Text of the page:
In some fights you feel as though your opponent trained better, but in any competition there is also a spiritual side. It’s unlikely that it’s possible to describe in words to a nonbeliever. But I personally know that when you believe in God, it doesn’t matter who’s in front of you- bigger or smaller, stronger or weaker. A person with faith goes out to win.

I can imagine young people, who push themselves in practice, are told about victory through “Orthodox spirit”. Wouldn’t they think it’s crazy?

I would think so if I hadn’t experienced it myself. They would maybe feel that I’m lying and would think it’s crazy. But I’m talking about something I know about. Something people can’t see, they experience it subconsciously. And if a person speaks truthfully, from his heart, then people who listen to him don’t doubt him. Even if the details aren’t fully understood, it doesn’t matter, There is a famous phrase: to be faithful, sometimes you just have to look into the eyes of another faithful person. This is about that.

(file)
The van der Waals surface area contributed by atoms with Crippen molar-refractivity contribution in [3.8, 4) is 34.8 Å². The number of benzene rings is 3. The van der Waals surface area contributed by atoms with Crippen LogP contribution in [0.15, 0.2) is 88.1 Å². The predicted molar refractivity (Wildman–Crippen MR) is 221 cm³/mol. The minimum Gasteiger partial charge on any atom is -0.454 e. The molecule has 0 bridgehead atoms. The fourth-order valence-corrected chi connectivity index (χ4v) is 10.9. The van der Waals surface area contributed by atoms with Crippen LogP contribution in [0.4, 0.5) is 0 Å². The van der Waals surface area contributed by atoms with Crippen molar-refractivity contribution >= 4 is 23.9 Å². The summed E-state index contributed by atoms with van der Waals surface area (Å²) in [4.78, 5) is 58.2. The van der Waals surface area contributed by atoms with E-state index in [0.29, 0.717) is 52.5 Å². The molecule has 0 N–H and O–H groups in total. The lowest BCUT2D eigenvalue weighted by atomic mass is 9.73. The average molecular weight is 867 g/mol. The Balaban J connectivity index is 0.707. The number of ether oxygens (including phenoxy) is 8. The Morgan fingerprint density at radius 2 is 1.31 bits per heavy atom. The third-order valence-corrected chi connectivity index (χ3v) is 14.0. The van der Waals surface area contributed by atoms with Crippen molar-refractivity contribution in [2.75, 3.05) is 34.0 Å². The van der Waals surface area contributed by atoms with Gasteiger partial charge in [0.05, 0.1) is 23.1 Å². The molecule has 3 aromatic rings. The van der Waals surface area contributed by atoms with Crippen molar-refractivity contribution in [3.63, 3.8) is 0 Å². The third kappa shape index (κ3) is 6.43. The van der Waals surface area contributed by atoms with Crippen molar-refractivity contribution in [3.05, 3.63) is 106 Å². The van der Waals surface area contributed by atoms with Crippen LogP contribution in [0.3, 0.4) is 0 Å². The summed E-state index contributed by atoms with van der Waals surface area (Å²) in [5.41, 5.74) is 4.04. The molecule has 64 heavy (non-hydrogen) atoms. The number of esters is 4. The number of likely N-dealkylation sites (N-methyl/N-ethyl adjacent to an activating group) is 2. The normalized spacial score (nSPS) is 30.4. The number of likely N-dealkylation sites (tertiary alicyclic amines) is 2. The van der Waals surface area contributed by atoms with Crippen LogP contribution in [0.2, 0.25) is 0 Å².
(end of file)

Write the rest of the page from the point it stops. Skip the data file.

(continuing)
The media likes to point out you fight for “Red Devil Fighting Team”, a little strange for an Orthodox believer

That is not true. I have always only fought for the Saint Alexander Nevski Club from Stary Oskol in the Belgorod region. Journalists stubbornly like to pin me to “Red Devil Fighting Team”, probably because they invited me to fight for them. However one of the reasons I could not was because of their name. We discussed it a lot with the head of the club; I insisted that the name be changed. At first they didn’t understand me; they said the public was used to the name. But in the end I managed to convince them. And now the club in St. Petersburg is called the same as mine in Stary Oskol- Saint Alexander Nevski. Seems like it’s just a name, but the club really changed in its atmosphere and principles.